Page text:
Why librarians need to stand up for press freedom in Australia

Long before I was a librarian, I wanted to be a journalist. In fact I studied journalism, I worked on volunteer basis for the Salvos as a journalist. I could never quite get paid to do it, so I went off in other directions. Including about five or so years doing admin with the RMIT journalism program.

I have a great affection for journalists and love good journalism. A well written, well researched feature article or any long form journalism is one of life’s great pleasures. I’ve read some truly memorable articles where the story has been thoroughly researched and investigated and the journalist’s skill as a writer and storyteller makes you catch your breath.

The raids and threats on journalists and news organisations should ring alarm bells for everyone. Particularly as the AFP have now said that journalist and new organisations may face charges for printing or broadcasting stories that revealed classified information.

The government have of course said they are committed to freedom of the press and denied that they had anything to do with these “operational decisions” by the AFP.  This might be true but there are questions to be asked about all of this.

These events are a clear threat to Australian democracy and as Kerry O’Brien said on ABC Melbourne radio this morning they go to what’s at the heart of democracy. In a rare show of bipartisan even News Corp via the Australian are saying there is a clear risk to democracy via these action.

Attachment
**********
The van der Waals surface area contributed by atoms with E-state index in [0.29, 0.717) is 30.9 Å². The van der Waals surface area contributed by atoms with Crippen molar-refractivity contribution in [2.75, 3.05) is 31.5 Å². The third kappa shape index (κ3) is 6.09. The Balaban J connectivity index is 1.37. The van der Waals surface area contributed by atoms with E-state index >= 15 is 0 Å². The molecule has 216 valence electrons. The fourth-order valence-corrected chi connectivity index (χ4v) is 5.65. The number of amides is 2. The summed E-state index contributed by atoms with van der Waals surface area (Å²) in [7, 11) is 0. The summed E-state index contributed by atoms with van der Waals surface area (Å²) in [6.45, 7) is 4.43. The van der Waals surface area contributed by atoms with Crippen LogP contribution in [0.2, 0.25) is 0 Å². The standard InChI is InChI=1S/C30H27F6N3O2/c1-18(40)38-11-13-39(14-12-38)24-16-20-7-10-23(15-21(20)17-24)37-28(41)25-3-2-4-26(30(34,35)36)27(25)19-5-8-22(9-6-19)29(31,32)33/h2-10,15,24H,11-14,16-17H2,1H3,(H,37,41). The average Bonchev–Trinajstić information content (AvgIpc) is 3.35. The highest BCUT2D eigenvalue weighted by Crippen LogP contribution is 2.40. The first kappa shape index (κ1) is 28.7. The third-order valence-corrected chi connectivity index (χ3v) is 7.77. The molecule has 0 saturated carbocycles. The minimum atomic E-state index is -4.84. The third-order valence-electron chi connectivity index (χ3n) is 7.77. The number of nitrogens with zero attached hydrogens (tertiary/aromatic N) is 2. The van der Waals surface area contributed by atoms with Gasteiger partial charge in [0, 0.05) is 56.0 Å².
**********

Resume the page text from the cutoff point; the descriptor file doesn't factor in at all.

As librarians we should be doubled troubled by these events. Librarians believe in freedom of information as one of our core values. In ALIA’s statement on information literacy they state that free flow of information and ideas is central to a thriving democracy.

Journalists and the news media are critical to making sure we have access to information. They find the stories people don’t want told, hold governments to account and give us the tools to be able to participate in the democratic process. If we believe that libraries are vital to the democracy then journalism and the news media are even more so.

Now is not the time to be shy about our common goals of supporting democracy. As an industry we need to stand up and show our unequivocal support for press freedom in Australia. ALIA, as our professional association need to take a strong and vocal position, on behalf of all us who are outraged and worried by these events.

 

 

 

 

 

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